Professor Claudio Pierantoni, Chile, specified that, in a sense, the dubia are new, because “they ask something on which the magisterium had already clearly expressed itself several times.” In Amoris laetitia, according Pierantoni, “the indissolubility of marriage is affirmed, then there are innovations in practices that contradict it.”

The contribution of Jean Paul Messina, a Cameroonian professor, focused mainly on the issue of polygamy which, in Africa, is a true and proper risk to the Gospel of the family and Christian marriage.

“This conference,” Cascioli reiterated, “is not an act of rebellion against the Pope, nor does it intend to put an ultimatum nor does it have schismatic intentions. Criticism of certain passages – especially contained in chapter eight  of Amoris laetitia, as well as of certain interpretations by bishops’ conferences such as the German and Maltese ones, and of individual cardinals, bishops, religious, are simply a testimony of clarity.”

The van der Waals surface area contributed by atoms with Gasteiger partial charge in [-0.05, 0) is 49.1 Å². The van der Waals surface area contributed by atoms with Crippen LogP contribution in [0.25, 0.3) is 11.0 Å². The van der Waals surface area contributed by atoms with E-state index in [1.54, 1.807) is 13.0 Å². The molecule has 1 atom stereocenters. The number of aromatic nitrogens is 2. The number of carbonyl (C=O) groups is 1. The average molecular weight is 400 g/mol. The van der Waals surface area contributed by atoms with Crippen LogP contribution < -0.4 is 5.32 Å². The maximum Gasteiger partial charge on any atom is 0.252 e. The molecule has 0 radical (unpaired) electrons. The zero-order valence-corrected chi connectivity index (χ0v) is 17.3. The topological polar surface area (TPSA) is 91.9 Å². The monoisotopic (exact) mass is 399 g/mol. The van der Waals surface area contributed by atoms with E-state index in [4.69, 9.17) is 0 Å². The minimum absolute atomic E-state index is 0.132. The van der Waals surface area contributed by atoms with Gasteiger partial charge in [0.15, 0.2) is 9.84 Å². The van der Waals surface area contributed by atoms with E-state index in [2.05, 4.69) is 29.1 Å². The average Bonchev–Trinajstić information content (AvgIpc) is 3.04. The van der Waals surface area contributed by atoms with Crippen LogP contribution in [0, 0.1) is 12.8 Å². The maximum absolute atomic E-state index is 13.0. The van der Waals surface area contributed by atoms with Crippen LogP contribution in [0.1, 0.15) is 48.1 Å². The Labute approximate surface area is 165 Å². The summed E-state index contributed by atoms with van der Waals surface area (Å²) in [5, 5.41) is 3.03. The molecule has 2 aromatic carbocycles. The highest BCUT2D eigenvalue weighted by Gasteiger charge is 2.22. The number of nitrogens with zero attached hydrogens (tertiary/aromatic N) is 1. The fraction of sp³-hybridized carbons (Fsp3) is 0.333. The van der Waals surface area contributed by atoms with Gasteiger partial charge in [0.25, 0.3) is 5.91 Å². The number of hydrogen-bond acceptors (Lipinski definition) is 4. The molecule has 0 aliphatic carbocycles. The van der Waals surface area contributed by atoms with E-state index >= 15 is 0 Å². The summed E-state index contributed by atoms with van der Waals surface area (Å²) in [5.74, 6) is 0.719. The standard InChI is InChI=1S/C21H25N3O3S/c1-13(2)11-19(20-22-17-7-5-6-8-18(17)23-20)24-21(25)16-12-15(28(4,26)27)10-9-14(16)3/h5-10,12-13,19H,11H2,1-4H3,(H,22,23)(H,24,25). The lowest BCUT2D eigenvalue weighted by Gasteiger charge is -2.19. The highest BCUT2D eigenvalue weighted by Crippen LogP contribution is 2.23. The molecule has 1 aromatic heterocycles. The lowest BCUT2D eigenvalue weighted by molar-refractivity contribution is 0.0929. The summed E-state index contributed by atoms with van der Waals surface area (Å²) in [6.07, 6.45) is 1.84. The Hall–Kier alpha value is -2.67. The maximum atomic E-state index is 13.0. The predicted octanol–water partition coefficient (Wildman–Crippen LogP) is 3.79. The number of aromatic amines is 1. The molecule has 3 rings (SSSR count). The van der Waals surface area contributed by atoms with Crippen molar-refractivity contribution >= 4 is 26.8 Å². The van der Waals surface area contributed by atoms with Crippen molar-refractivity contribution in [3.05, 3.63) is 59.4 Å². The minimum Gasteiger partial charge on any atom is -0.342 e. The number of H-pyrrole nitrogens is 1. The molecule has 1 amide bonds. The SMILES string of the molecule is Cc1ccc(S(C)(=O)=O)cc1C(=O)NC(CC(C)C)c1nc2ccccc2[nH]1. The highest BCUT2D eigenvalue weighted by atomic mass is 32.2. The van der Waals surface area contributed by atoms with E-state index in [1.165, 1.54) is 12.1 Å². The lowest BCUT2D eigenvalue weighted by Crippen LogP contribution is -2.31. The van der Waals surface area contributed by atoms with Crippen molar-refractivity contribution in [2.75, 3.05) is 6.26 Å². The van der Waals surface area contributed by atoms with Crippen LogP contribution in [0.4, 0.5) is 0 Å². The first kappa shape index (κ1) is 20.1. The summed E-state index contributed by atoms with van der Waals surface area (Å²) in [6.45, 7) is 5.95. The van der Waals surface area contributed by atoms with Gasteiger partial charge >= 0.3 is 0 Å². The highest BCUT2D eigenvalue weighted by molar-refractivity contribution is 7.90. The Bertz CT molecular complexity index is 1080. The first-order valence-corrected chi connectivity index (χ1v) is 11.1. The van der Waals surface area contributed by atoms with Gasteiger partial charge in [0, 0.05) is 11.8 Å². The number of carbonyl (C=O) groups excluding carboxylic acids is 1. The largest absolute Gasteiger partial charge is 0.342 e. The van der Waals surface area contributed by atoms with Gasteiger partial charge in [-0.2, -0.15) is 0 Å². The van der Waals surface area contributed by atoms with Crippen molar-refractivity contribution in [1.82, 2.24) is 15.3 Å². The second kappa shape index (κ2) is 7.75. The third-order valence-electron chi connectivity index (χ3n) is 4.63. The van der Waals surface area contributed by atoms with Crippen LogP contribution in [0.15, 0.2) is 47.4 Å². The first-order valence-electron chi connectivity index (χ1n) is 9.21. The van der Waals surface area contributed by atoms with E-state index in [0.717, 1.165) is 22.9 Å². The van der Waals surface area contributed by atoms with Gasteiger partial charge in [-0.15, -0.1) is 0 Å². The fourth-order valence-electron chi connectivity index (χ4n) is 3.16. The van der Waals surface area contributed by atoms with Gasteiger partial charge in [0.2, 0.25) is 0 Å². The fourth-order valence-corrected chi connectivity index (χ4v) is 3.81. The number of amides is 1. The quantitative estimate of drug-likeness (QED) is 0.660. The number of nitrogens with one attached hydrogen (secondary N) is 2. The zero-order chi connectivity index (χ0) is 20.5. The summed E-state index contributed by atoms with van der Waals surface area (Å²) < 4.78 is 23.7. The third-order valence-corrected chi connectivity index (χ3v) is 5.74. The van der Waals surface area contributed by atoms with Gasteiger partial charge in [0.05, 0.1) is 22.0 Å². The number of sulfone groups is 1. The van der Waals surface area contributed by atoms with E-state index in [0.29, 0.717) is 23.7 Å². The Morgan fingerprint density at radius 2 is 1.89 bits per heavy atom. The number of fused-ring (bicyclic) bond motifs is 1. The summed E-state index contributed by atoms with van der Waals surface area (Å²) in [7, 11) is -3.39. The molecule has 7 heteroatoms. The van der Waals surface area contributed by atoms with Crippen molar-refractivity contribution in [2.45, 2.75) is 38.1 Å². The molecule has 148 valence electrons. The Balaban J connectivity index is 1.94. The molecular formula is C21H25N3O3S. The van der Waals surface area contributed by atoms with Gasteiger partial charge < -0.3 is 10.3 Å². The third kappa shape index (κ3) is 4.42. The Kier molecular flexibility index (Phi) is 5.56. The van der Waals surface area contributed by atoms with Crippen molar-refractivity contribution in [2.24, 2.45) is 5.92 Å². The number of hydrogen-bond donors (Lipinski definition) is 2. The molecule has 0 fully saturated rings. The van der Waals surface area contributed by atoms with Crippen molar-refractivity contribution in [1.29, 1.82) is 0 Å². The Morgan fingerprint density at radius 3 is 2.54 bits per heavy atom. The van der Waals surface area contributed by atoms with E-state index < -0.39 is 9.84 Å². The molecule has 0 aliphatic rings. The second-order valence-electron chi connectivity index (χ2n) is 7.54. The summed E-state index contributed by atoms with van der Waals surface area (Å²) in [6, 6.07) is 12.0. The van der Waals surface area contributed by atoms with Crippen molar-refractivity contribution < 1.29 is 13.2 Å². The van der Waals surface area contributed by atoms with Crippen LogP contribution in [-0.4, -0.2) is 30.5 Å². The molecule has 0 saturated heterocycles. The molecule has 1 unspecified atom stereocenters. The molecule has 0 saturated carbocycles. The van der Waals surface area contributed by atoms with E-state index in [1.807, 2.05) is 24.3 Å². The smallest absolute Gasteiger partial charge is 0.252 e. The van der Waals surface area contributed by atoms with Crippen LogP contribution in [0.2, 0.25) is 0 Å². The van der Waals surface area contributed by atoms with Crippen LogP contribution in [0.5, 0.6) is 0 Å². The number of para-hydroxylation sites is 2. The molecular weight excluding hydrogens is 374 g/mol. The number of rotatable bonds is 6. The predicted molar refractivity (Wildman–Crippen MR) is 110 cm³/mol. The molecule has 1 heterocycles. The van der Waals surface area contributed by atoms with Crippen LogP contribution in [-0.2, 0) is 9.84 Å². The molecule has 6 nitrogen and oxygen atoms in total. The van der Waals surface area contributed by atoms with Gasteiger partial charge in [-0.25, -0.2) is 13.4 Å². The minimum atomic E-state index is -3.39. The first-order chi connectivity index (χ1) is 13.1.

This article has been updated.


{This meeting in Rome is a beautiful example of what is referred to as the SENSUS FIDELIUM.  It is the spontaneous action of the laity rising up in protest to doctrinal and pastoral errors being introduced in the life of the Church by other laity, priests, bishops and cardinals. Abyssum}

Posted in Uncategorized | 1 Comment


A Hard Case: Divorce and Cohabitation 

Desiring to Live a Virtuous Life

Fr. Gerald E. Murray, The Catholic Thing:
Ready for some casuistry? Should the Catholic Church allow a man and a woman to receive the sacraments in the following case? A woman living with a married but divorced man tells him that she no longer wants to live in sin; the man threatens to kill himself, and she, following her confessor’s advice, stays with him?
In an interview with Edward Pentin, Cardinal Francesco Coccopalmerio offers this example and says: yes. He refers to his recent book on Chapter 8 of Amoris Laetitia in which he speaks of this case: